The U.S. Department of Justice has announced that, to allow Google's proposed acquisition of ITA Software, DOJ and the parties have agreed to a set of requirements that will govern Google's future operation of the ITA business. This action is notable as another challenge to a vertical merger and another example of DOJ imposing "regulatory" conditions on merging parties' future conduct. Both once rare, these elements have become cornerstones of the current administration's merger policy.
As most people know, Google is the largest internet search provider. ITA is less well known, but has developed the leading independent airfare pricing and shopping system, "QPX." QPX collects and organizes airline flight schedules, pricing, and seat availability for travel services companies. It is used by online travel agents (such as Orbitz and Hotwire) and other flight search services (such as Kayak and Bing Travel). Google itself plans to launch an internet travel site to offer comparative flight search services.
In July 2010, Google agreed to acquire ITA, and DOJ has been investigating the proposed transaction ever since. On April 9, 2011, DOJ filed a lawsuit challenging the acquisition and simultaneously filed a consent decree (an agreed judgment) that contained conditions that would resolve DOJ's antitrust concerns.
DOJ alleged that, after acquiring ITA, Google could deny QPX to other flight search companies or disadvantage their access to it, in order to gain an advantage for Google's new flight search service. Most "vertical" mergers, combining companies at different levels of the supply chain, do not raise significant problems, and indeed can bring tremendous efficiencies. But where there is a question, it usually arises where the combined company will be able to foreclose rivals from some important input. Here, the DOJ concluded that after QPX the remaining options are not suitable alternatives. Thus, if denied access to QPX, competition from other flight search services would be undercut.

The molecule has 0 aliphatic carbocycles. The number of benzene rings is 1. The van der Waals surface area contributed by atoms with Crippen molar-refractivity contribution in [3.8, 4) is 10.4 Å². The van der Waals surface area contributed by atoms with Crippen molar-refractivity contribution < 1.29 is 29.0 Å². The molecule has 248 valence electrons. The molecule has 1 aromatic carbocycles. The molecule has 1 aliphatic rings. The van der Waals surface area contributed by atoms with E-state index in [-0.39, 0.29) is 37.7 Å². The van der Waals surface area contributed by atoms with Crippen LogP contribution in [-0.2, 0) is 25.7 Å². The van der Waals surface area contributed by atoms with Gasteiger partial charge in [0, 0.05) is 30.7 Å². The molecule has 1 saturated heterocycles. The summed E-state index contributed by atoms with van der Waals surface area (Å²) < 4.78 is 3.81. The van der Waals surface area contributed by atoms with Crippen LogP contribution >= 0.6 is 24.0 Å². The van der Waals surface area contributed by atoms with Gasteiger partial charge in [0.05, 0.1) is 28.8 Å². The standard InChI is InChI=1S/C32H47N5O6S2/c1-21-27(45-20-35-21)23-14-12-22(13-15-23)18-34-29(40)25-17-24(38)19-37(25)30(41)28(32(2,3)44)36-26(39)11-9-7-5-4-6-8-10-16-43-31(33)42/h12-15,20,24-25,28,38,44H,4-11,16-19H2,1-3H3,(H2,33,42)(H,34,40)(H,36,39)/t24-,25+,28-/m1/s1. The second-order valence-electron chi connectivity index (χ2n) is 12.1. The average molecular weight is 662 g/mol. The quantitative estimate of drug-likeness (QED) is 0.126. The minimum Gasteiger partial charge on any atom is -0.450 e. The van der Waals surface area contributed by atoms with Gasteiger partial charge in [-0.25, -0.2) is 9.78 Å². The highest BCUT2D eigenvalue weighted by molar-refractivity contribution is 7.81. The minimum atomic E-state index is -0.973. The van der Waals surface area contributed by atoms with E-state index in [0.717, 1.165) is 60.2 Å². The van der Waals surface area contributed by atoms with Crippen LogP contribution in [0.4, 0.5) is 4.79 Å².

Requirements for Google/ITA
To address DOJ's concern that Google/ITA could disadvantage other flight search companies, the consent decree includes the following provisions:
- Google/ITA must continue to license QPX to other flight search companies by honoring and extending existing license agreements and negotiating new ones. The terms of extended and new agreements must be substantially similar to those of existing agreements or fair, reasonable, and nondiscriminatory.
- Google/ITA must make available to other flight search services any QPX upgrades it makes available to other customers. Certain currently-anticipated innovations must be made available to other flight search services, as spelled out in great detail. (But in what must be a concession to Google, the consent decree states that Google/ITA need not share products or features that it develops exclusively for Google.)
- Google/ITA must continue to improve QPX, as the consent decree requires that the company not reduce resources devoted to R&D for the product.
- Where Google/ITA and customers cannot agree on certain price terms, the consent decree provides for a baseball-style arbitration.
- The consent decree requires that Google/ITA build an internal firewall to prevent competitive information obtained by ITA from being communicated to Google's flight search employees.
- For purposes of monitoring its compliance with the consent decree, the company must establish a website to which complaints can be submitted. Google/ITA is obliged to report to DOJ all complaints that the company is not complying with the consent decree or is "acting, directly or indirectly, in an unfair manner in connection with flight search advertising." (Contrary to some news reports, this consent decree does not facilitate oversight of Google's conduct generally, such as how it ranks search results in other areas.)